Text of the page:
Impetus for action: To conduct a user-friendly questionnaire survey of the oral health and service needs of adults with learning disabilities. Solution: Researchers collaborated with local self-advocacy services to develop a questionnaire adapted from one used in a regional postal survey. The questionnaire, which covered dental status, oral health and dental services use, was sent to a random sample of people from the learning disability case register. Outcome: Of 2,000 questionnaires mailed, 117 were returned undelivered and 625 were completed (response rate 31.3%). The self-reported dental status of people with learning disabilities appeared similar to that of the 2008 postal survey of the general population in Sheffield. The major difference in dental status was 11.5% of people with learning disabilities wore upper dentures and 7.2% wore lower dentures, compared to 21.2% and 12.1% of the general population in Sheffield. Challenges: Using the case register as a recruitment instrument may have excluded people with learning disabilities not registered. Time and finances only permitted one mailing. Analysis on the basis of deprivation could not be conducted. Future implications and learning points: Contrary to current practice, it is possible to include people with learning disabilities in oral health surveys. A multidisciplinary team was essential for enabling the progression and implementation of inclusive research and for people with learning disabilities and their supporters to engage meaningfully. This level of collaboration appears necessary if we are committed to ensuring that people with learning disabilities and their supporters are made visible to policy and decision-makers.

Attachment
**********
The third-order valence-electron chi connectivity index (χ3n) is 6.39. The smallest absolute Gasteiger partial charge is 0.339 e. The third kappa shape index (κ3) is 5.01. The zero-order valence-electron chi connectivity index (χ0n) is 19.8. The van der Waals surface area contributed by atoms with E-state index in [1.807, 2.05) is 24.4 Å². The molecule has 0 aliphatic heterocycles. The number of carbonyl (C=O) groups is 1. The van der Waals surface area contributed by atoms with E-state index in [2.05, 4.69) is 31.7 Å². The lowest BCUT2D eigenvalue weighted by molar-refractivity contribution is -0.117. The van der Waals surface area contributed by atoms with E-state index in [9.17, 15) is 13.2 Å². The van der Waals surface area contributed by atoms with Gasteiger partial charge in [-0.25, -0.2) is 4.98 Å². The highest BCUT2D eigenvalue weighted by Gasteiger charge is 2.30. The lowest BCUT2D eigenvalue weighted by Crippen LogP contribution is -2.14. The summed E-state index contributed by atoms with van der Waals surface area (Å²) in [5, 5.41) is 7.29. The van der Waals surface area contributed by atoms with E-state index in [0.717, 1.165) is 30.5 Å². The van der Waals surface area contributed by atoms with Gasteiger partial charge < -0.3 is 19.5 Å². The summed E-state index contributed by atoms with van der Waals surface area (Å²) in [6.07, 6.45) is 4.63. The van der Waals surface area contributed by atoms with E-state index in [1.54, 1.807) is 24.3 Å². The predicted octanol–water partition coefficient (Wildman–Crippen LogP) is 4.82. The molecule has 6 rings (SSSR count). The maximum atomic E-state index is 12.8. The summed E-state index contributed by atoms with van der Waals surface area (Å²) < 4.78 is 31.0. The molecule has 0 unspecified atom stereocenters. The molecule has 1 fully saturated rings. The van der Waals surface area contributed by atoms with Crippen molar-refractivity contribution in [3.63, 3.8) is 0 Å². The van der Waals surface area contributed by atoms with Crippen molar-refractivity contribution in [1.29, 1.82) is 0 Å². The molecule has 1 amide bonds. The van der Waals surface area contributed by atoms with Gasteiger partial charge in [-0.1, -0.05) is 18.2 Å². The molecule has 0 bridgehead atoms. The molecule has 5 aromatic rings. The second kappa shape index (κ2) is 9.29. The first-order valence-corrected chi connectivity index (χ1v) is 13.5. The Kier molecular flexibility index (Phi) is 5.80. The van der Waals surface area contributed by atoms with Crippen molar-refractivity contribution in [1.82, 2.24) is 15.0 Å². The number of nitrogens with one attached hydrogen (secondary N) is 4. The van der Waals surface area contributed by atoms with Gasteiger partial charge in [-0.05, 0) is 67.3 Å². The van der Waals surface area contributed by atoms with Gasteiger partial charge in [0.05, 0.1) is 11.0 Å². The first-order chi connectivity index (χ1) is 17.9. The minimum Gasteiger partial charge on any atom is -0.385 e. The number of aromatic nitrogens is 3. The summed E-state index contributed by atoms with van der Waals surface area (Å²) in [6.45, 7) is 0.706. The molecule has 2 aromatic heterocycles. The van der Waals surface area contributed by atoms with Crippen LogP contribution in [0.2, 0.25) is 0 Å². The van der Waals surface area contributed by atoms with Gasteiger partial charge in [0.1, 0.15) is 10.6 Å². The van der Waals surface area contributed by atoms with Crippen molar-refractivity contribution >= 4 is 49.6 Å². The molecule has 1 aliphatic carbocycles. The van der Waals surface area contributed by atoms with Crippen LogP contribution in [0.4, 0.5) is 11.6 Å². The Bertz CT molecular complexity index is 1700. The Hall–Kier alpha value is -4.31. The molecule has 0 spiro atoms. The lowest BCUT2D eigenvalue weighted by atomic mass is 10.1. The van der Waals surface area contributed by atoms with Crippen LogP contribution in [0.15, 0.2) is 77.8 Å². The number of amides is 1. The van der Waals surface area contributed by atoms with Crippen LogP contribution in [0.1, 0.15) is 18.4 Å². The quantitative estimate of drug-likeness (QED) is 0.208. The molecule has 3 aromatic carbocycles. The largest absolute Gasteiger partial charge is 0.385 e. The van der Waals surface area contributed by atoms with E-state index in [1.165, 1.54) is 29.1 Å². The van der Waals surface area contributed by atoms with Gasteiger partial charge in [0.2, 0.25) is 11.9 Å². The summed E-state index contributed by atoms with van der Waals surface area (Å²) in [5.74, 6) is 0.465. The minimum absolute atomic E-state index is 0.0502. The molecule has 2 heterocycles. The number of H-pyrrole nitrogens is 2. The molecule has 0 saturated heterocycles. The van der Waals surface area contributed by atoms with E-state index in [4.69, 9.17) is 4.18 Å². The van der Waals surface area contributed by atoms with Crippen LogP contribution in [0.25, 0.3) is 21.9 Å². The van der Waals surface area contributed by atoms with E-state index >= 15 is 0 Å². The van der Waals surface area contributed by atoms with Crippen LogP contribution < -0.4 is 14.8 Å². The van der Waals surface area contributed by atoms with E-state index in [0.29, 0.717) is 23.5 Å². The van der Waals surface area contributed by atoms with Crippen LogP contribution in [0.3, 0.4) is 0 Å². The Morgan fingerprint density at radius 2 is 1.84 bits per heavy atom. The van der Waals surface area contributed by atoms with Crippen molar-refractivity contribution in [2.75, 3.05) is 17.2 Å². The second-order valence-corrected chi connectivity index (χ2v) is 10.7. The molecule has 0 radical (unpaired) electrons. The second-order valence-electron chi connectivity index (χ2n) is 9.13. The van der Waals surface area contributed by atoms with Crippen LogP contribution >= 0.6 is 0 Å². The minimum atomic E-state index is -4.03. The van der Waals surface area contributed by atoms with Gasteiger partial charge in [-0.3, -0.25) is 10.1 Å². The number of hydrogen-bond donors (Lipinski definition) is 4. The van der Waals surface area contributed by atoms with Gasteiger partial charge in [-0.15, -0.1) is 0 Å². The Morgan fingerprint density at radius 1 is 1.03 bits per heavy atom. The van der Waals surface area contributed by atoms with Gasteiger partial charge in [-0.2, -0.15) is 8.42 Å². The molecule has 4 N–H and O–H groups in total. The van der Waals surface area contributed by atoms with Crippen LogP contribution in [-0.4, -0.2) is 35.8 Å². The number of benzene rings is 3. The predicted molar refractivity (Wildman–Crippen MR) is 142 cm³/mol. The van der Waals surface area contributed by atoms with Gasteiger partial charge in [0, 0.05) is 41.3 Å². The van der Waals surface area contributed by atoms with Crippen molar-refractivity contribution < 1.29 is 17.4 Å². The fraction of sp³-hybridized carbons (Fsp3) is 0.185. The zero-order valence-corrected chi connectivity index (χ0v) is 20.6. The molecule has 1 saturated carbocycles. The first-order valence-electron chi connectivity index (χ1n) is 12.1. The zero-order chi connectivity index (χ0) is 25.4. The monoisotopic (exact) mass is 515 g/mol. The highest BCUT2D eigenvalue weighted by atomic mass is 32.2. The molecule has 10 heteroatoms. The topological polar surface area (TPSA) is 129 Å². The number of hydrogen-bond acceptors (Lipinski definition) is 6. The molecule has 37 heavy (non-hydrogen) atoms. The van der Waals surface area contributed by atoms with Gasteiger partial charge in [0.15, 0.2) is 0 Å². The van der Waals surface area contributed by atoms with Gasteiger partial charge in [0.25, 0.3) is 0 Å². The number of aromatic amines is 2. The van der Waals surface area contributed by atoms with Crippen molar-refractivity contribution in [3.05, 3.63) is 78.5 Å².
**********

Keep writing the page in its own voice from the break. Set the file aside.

Bibliographical notePublisher Copyright:
© BASCD 2017.
- Learning disabilities
- Oral health